News

Sierra Club of Illinois Is Concerned about Climate Change

Sierra Club of Illinois Is Concerned about Climate Change

A new report from the federal government details how climate change will impact Illinois in the near future.

The National Climate Assessment emphasizes that climate change is not only a long-term problem, but has negative consequences in the short term. The Sierra Club’s Illinois chapter director, Jack Darin, says the current rise in temperatures will continue through the next few decades.

“By the middle of this century, Illinois may see somewhere between 10 and 30 extra days each where the high temperature is over 95 degrees,” Darin said, “and that just puts tremendous stress, not only on our bodies, but on our water supply systems, on our farmers.”

The report says the solution is to decrease reliance on fossil fuels, which would reduce emissions of greenhouse gases. Darin believes Illinois is ahead of other states when it comes to clean energy.

Some Republicans in Congress have released an opposing report that claims local and state environmental regulations will have more of an impact than actions at the federal level.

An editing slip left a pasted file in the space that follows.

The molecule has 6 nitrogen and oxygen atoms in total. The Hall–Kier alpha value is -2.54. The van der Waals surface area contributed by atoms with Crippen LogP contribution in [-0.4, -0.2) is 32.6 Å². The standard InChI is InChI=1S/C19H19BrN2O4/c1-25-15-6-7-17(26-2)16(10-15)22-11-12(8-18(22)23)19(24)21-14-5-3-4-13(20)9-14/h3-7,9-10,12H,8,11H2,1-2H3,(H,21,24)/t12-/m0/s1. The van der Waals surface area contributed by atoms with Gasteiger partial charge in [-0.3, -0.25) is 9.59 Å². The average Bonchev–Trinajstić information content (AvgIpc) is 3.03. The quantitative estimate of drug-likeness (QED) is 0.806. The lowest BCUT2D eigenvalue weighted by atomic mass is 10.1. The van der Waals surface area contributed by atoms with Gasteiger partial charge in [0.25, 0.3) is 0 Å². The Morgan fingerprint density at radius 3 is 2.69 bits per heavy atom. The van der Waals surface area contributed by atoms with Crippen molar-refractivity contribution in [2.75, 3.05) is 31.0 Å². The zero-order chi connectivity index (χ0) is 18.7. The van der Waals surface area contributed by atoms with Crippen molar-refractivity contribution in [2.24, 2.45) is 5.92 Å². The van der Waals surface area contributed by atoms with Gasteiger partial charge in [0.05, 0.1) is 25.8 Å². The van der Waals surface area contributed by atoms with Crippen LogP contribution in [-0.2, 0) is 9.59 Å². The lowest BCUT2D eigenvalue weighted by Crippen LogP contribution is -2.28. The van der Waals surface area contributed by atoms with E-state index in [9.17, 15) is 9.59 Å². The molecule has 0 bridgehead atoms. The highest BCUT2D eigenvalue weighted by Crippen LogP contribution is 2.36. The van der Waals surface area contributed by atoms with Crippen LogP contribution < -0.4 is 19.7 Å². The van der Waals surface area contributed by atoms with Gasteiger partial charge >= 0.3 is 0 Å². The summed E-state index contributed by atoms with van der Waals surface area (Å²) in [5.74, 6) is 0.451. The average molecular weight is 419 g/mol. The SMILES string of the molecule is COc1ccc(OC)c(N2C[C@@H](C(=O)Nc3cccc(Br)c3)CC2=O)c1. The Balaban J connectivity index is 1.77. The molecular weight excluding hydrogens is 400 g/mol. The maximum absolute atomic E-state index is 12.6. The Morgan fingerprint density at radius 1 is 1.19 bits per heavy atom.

http://ncadac.globalchange.gov/

Recent Headlines

in Local

Truck, Freight Train Collide Near Blue Mound

medical

A truck driver was injured after he was hit by a freight train on Route 48 near the Macon/Christian County line.

in Local

Florence Sentenced to 72 Years

sangamon_county_building_3

The man who attacked a Springfield police officer responding to a dropped 911 call has been sentenced to 72 years in prison.

in Local

Former U.S. House Speaker Hastert Indicted

hastert

Federal prosecutors have announced bank-related charges against former U.S. House Speaker Dennis Hastert.

in Local

State Rep. Questions Payroll Practices for Education Secretary

rauner

At least one Illinois lawmaker is asking for an explanation – why is the governor’s Education Secretary being paid from the Human Services budget?

in Local

Springfield Unemployment Rate Drops to 4.3%

unemployment

The rate fell to 4.3 percent this April, compared to 5.3 percent last April.